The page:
And a shot of him in England on his current mount, Brena.

            Here is Julian’s story of how he came to write the Riding Holiday Centre Manual.

The Riding Holiday Centre Manual
On a summer morning fourteen years ago I arrived in Transylvania with insufficient money, an unsuitable horse and a rebellious wife. I was there to start a riding holiday centre. Why not? People around me may not have understood what drove me. My family certainly didn’t. However I enjoyed riding, I loved the outdoors and I needed a spot of adventure. I was moving to a lovely scenic area where there were lots of horses. One of the major equestrian holiday agents had expressed an interest. What could go wrong?

Actually many things could go wrong, and a number did. I knew how to ride – tolerably well at least - however I had never run a business before. I chose a scenic mountain location only to realise too late just how inaccessible it really was for international travellers. I was hostage to a nation where civil society was in its infancy. Beautiful as the Romanian countryside is, the country enjoyed a dreadful reputation abroad thanks to all those orphanages. And I thought that I’d stay healthy forever.

It wasn't entirely my fault that I knew so little. I didn’t know much about politics or history, and I didn’t know much about romantic attachments either. I'd worked in an office, never at an equestrian facility, so I'd done well to pick up as much as I did about horses. Besides, other than the old cavalry manuals, there wasn't a single book that set out how to take horses 'out on campaign'. 
Over time I learned a great many lessons, some of them thanks to mistakes. Before it was too late I realised the vital need to focus on customers rather than simply the logistics of running each trail. I adjusted the trails to be more interesting both scenically and culturally, and made them bit faster too. My marketing improved, including a website with lovely photos. And I began to understand the financial element of running a business, even if mine always was a bit too 'hand to mouth' for comfort. 
I loved riding those trails. The scenery was fantastic, mountains and forest as far as the eye could see. Clear streams tumbled, and meadows were strewn with wild flowers. In the course of a week-long ride we crossed just one highway. Working horses outnumbered motor vehicles. My neighbours were simple farmers, hospitable and ever willing to share tales over a glass of brandy. Back before extensive mobile phone coverage we really were heading off into ‘dark territory’, out of touch with home and office for days on end. I was a pioneer: a real wilderness guide. Resourcefulness, skill and fortitude were foundations to my trade.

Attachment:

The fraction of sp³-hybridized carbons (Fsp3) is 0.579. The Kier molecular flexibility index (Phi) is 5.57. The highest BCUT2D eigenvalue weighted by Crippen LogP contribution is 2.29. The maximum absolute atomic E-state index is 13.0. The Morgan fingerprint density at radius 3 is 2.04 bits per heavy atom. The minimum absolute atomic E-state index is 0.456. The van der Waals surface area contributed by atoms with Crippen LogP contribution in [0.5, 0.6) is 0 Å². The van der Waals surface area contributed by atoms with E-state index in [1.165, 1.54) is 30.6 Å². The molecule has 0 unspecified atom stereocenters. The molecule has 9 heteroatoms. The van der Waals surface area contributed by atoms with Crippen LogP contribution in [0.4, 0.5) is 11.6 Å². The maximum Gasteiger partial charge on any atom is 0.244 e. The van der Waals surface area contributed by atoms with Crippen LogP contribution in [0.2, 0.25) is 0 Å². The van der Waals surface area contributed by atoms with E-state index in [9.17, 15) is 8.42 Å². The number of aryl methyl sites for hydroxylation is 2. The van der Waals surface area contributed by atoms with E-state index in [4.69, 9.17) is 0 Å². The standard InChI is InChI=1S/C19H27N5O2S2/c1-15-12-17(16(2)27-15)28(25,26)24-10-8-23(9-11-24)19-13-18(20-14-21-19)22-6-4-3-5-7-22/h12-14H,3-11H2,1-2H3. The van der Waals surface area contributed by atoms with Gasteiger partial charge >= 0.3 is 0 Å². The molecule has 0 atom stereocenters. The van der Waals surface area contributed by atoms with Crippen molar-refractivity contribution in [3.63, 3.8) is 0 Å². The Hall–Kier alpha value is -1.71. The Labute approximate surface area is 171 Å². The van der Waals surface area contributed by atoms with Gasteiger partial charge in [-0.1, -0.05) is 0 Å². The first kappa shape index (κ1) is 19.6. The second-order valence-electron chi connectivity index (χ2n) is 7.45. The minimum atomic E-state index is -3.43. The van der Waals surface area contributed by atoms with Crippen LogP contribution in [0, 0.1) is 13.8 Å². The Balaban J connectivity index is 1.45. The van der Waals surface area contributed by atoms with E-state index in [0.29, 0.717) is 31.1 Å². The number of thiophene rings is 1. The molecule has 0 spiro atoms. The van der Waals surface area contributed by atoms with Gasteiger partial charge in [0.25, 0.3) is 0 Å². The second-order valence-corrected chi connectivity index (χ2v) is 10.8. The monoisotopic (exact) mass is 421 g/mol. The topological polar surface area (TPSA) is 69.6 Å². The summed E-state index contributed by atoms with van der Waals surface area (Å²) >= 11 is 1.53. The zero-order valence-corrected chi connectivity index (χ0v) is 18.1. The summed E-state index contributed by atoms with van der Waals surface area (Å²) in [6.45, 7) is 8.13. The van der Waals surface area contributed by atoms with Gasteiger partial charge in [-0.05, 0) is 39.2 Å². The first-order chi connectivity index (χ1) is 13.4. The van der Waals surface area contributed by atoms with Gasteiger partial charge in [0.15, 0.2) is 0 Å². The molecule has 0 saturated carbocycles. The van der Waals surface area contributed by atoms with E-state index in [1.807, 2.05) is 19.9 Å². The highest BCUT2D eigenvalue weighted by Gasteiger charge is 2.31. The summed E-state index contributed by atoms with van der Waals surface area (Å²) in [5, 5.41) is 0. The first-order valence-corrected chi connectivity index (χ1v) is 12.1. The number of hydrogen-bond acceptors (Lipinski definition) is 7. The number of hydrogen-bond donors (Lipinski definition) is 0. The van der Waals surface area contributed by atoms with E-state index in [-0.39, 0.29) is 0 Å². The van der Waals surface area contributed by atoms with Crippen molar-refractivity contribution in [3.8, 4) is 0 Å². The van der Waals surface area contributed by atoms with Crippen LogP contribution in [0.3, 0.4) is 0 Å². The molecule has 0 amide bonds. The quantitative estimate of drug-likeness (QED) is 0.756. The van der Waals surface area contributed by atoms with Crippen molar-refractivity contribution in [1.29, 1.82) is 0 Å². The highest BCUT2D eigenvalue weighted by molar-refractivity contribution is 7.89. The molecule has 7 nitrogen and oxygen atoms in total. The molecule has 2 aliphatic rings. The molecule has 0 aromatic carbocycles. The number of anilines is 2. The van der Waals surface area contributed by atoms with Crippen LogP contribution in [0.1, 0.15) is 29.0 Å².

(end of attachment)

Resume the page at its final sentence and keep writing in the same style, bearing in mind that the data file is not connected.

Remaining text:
I got divorced too. As someone else in the tourist business bluntly put it, I could never prosper with a partner whose attitude was so very negative. Ruthlessly I chose my dream over a woman temperamentally incapable of understanding me. My business continued another four years, during which time I made some memorable rides, made some great friends, and met the woman who is now my wife. 
The decision to end a venture is always difficult. Eight years of riding professionally left me with a worn, painful lower back. There was no chiropractor accessible out there, indeed no treatment for for back pain – just strong medication to temporarily mask the symptoms. And the economy was getting worse in the face of global recession. Costs were rising faster than revenue, taxes were hiked, and oversupply existed in the riding holiday market. I'd made the mistake of helping newcomers to establish riding businesses, a facet of my sometimes naively helpful attitude.

Perhaps I'm still unquestioningly helpful? After leaving the riding holiday market I started to write a textbook setting out how to set up and run a riding holiday centre properly. To help me I recruited as co-author Wendy Hofstee, a veterinarian and owner of an excellent equestrian travel agency called Unicorn Trails. 
It's been said that "those who can't do, teach". That’s an unfair quip. Working in a difficult environment I'd stayed in business for eight years and survived a number of mistakes. More than that - and this is something I'm proud of - some of my original horses were still hard at work eight years later. 
What about the mistakes? Well I bought six nice mares as a group from a stud, only to discover that each one was in foal. At least the foals all grew into good working horses. Our accounts were in disorder for the first four years thanks to my first wife (an accountant by profession!) which led to unpleasantness with the authorities. I didn't engage with local politicians and civic leaders nearly as much as I might - but there again I was learning the Romanian language pretty much from scratch without a teacher. And I hadn’t looked after my health.

I got some things right. My horses remained fit and healthy, and they had well maintained tack that fitted nicely. I loved those horses. I even trained and employed a farrier to keep my horses well shod. We learned a lot about hoof care, and about making shoes last. I became deft at applying borium. We ran some delightfully scenic trails and introduced hundreds of guests from forty nations to a fascinating part of the world. We had an enviable safety record too largely because, coming from an engineering background, I sought to eliminate risk at source.